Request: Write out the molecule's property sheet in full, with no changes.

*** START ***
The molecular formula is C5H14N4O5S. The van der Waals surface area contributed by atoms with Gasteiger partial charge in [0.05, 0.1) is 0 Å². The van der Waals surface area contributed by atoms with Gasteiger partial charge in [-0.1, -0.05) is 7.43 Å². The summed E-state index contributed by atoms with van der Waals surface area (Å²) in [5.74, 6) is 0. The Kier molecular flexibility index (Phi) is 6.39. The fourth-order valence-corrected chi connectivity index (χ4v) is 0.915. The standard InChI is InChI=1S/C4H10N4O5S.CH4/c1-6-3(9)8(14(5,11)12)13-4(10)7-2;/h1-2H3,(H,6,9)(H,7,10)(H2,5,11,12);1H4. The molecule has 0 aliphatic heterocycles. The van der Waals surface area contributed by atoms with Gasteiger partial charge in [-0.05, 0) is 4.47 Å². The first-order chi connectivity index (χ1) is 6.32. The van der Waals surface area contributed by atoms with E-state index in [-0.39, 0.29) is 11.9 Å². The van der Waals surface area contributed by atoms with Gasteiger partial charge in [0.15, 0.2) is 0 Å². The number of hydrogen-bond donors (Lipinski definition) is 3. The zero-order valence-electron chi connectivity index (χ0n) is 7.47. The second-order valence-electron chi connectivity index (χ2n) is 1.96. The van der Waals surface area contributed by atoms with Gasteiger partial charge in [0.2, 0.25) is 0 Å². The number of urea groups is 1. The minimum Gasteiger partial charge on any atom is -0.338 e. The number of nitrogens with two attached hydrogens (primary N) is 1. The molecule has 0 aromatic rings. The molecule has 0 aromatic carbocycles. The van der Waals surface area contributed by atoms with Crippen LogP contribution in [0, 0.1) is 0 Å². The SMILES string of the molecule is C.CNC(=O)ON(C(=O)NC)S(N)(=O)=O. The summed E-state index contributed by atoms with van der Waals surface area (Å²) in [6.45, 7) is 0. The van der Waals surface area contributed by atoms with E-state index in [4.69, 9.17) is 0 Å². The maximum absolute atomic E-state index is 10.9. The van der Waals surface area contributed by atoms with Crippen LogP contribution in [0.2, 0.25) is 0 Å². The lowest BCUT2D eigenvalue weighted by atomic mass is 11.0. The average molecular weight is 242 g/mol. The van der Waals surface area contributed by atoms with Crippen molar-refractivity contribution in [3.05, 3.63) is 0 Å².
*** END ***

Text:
The molecular formula is C5H14N4O5S. The van der Waals surface area contributed by atoms with Gasteiger partial charge in [0.05, 0.1) is 0 Å². The van der Waals surface area contributed by atoms with Gasteiger partial charge in [-0.1, -0.05) is 7.43 Å². The summed E-state index contributed by atoms with van der Waals surface area (Å²) in [5.74, 6) is 0. The Kier molecular flexibility index (Phi) is 6.39. The fourth-order valence-corrected chi connectivity index (χ4v) is 0.915. The standard InChI is InChI=1S/C4H10N4O5S.CH4/c1-6-3(9)8(14(5,11)12)13-4(10)7-2;/h1-2H3,(H,6,9)(H,7,10)(H2,5,11,12);1H4. The molecule has 0 aliphatic heterocycles. The van der Waals surface area contributed by atoms with Gasteiger partial charge in [-0.05, 0) is 4.47 Å². The first-order chi connectivity index (χ1) is 6.32. The van der Waals surface area contributed by atoms with E-state index in [-0.39, 0.29) is 11.9 Å². The van der Waals surface area contributed by atoms with Gasteiger partial charge in [0.15, 0.2) is 0 Å². The number of hydrogen-bond donors (Lipinski definition) is 3. The zero-order valence-electron chi connectivity index (χ0n) is 7.47. The second-order valence-electron chi connectivity index (χ2n) is 1.96. The van der Waals surface area contributed by atoms with Gasteiger partial charge in [0.2, 0.25) is 0 Å². The number of urea groups is 1. The minimum Gasteiger partial charge on any atom is -0.338 e. The number of nitrogens with two attached hydrogens (primary N) is 1. The molecule has 0 aromatic rings. The molecule has 0 aromatic carbocycles. The van der Waals surface area contributed by atoms with Crippen LogP contribution in [0, 0.1) is 0 Å². The SMILES string of the molecule is C.CNC(=O)ON(C(=O)NC)S(N)(=O)=O. The summed E-state index contributed by atoms with van der Waals surface area (Å²) in [6.45, 7) is 0. The van der Waals surface area contributed by atoms with E-state index in [4.69, 9.17) is 0 Å². The maximum absolute atomic E-state index is 10.9. The van der Waals surface area contributed by atoms with Crippen LogP contribution in [0.2, 0.25) is 0 Å². The lowest BCUT2D eigenvalue weighted by atomic mass is 11.0. The average molecular weight is 242 g/mol. The van der Waals surface area contributed by atoms with Crippen molar-refractivity contribution in [3.05, 3.63) is 0 Å².